Horizon Line

The Venice Biennale 2022: hope, despite the posturing of nation states

Image 1: Image showing Precious Okoyomon’s Open circle Lived Relation (detail), part of “Resistance is an atmospheric condition” (installation) 2020, on display in the Arsenale

The German painter Gerhard Richter once suggested that “art is the highest form of hope”. This is certainly a fitting sentiment for the 2022 Venice Biennale. Whether in Italian curator’s Cecilia Alemani’s central International Art Exhibition in the Giardini and Arsenale or the 90 national pavilions across the city, the works on view espouse imagination as a force for change. Artists can be crucial in re-envisioning our collective perception of the world.

The Venice Biennale is tritely labelled the “Olympics of the art world”, given it consists of both a central exhibition of international contemporary artists, as well as the array of national pavilions that occupy two main sites. Although the Biennale began in the nineteenth century, the pavilions started to appear in the beginning of the twentieth, when a handful of European countries built their neo-classical cultural embassies in the gardens laid out by Napoleon to the east of the city. Now, countries from Samoa to Saudi Arabia are also represented, and this year was the first time Cameroon and Nepal appeared.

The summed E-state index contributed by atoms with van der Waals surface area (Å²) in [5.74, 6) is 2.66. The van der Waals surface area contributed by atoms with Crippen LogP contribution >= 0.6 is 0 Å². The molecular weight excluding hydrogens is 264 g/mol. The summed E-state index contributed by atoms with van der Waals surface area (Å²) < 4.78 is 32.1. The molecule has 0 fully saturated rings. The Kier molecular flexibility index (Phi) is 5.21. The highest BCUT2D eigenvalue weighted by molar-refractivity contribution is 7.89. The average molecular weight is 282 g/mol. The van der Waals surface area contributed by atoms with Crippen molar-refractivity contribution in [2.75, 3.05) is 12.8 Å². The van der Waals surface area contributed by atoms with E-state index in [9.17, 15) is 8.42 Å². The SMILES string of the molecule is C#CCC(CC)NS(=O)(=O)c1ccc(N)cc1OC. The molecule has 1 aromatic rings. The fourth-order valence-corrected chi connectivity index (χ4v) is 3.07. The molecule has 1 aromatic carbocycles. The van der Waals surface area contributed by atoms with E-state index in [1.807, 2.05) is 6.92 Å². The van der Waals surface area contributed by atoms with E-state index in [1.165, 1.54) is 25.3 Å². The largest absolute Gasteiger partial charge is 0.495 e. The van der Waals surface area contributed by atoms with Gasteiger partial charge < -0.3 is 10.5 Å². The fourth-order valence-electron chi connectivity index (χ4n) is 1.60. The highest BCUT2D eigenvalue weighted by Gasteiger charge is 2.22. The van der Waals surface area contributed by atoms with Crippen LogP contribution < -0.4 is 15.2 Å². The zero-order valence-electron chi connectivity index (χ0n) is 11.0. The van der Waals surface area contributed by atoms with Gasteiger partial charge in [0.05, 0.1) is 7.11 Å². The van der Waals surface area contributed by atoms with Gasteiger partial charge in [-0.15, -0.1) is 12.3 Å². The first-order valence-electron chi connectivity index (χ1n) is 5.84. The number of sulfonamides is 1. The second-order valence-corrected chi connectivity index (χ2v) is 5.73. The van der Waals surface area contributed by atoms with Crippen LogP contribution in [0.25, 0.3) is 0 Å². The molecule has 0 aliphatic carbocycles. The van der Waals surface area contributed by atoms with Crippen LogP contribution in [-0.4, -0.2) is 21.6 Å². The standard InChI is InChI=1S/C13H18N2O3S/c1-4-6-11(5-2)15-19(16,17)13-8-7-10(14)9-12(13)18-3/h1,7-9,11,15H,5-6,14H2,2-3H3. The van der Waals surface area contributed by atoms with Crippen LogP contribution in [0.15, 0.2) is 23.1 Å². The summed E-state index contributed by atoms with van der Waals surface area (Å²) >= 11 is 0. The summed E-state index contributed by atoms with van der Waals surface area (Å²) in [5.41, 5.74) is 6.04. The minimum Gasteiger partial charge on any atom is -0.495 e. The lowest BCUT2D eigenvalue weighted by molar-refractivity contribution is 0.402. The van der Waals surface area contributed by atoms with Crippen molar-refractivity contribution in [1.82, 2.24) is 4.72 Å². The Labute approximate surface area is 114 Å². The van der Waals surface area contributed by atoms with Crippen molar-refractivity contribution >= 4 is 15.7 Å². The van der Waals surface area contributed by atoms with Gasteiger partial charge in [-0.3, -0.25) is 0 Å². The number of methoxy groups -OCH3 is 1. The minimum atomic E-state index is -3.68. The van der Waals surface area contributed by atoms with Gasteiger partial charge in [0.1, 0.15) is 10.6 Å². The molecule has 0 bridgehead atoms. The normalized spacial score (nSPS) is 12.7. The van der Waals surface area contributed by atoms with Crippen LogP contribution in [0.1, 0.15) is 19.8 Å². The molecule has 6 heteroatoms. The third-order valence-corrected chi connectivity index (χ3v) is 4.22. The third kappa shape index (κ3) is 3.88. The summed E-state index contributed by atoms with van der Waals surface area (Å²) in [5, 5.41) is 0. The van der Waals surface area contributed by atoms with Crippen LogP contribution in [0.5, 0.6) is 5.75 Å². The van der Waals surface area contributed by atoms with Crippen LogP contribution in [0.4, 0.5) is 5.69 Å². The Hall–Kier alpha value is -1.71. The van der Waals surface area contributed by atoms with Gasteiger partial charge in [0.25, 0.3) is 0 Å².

The outside world filtered into this year’s edition via the empty, shuttered and guarded Russian pavilion, after the curator and artists resigned in protest over the invasion of Ukraine. To those who regularly attend, there was also a conspicuous absence of Russian-registered superyachts moored to the island.

While it’s tempting to imagine the national pavilions divided between countries who allow their artists to be politically antagonistic and those who don’t, in a simple binary of liberal democracy vs autocracy, it’s not that straightforward. What emerges in Venice is a fractured and complex vision of society through the vague lens of the nation state.

The pavilions that conformed to a simplified narrative of democracy vs autocracy included the UAE – a country not celebrated for its human rights – showcasing without a doubt the most banal display of contemporary art. The work was a room of plaster biomorphic forms, based on what the “artist sees between his eyes and eyelids”, which could be read ironically as the unsatisfactory result of a blinkered gaze. China’s pavilion was also vague, framed around the barely-described concept of “meta-scape”, which seemed overly aimed at universality when the best national displays honed in on specific communities or histories.

This artwashing aside, my overwhelming impression was of a space that nurtured alternative ways of thinking and feeling, mingling pioneering twentieth century figures like Leonora Carrington with young contemporaries like Precious Okoyomon [image 1], and allowing their alternative cosmologies to transcend the tired pessimism of today.